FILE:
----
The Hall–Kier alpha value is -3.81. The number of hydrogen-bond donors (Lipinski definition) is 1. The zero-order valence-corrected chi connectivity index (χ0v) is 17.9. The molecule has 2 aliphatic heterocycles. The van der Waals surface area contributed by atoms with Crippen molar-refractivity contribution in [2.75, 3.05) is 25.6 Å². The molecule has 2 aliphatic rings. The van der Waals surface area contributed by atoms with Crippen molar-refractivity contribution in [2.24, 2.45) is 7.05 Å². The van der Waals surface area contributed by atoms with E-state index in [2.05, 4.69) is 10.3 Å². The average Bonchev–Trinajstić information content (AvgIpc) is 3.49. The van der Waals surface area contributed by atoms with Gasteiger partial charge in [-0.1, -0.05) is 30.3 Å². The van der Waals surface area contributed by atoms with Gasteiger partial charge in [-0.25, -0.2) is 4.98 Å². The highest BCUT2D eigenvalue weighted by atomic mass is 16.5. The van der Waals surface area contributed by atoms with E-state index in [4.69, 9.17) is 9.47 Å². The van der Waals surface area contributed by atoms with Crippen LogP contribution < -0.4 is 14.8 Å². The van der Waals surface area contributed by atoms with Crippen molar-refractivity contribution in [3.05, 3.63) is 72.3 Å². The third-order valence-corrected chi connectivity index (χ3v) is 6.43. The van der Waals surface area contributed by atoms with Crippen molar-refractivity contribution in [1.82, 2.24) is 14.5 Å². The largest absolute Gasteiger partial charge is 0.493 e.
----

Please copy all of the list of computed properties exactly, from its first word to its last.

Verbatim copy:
The Hall–Kier alpha value is -3.81. The number of hydrogen-bond donors (Lipinski definition) is 1. The zero-order valence-corrected chi connectivity index (χ0v) is 17.9. The molecule has 2 aliphatic heterocycles. The van der Waals surface area contributed by atoms with Crippen molar-refractivity contribution in [2.75, 3.05) is 25.6 Å². The molecule has 2 aliphatic rings. The van der Waals surface area contributed by atoms with Crippen molar-refractivity contribution in [2.24, 2.45) is 7.05 Å². The van der Waals surface area contributed by atoms with E-state index in [2.05, 4.69) is 10.3 Å². The average Bonchev–Trinajstić information content (AvgIpc) is 3.49. The van der Waals surface area contributed by atoms with Gasteiger partial charge in [-0.1, -0.05) is 30.3 Å². The van der Waals surface area contributed by atoms with Gasteiger partial charge in [-0.25, -0.2) is 4.98 Å². The highest BCUT2D eigenvalue weighted by atomic mass is 16.5. The van der Waals surface area contributed by atoms with E-state index in [4.69, 9.17) is 9.47 Å². The van der Waals surface area contributed by atoms with Crippen LogP contribution < -0.4 is 14.8 Å². The van der Waals surface area contributed by atoms with Crippen molar-refractivity contribution in [3.05, 3.63) is 72.3 Å². The third-order valence-corrected chi connectivity index (χ3v) is 6.43. The van der Waals surface area contributed by atoms with Crippen molar-refractivity contribution in [1.82, 2.24) is 14.5 Å². The largest absolute Gasteiger partial charge is 0.493 e.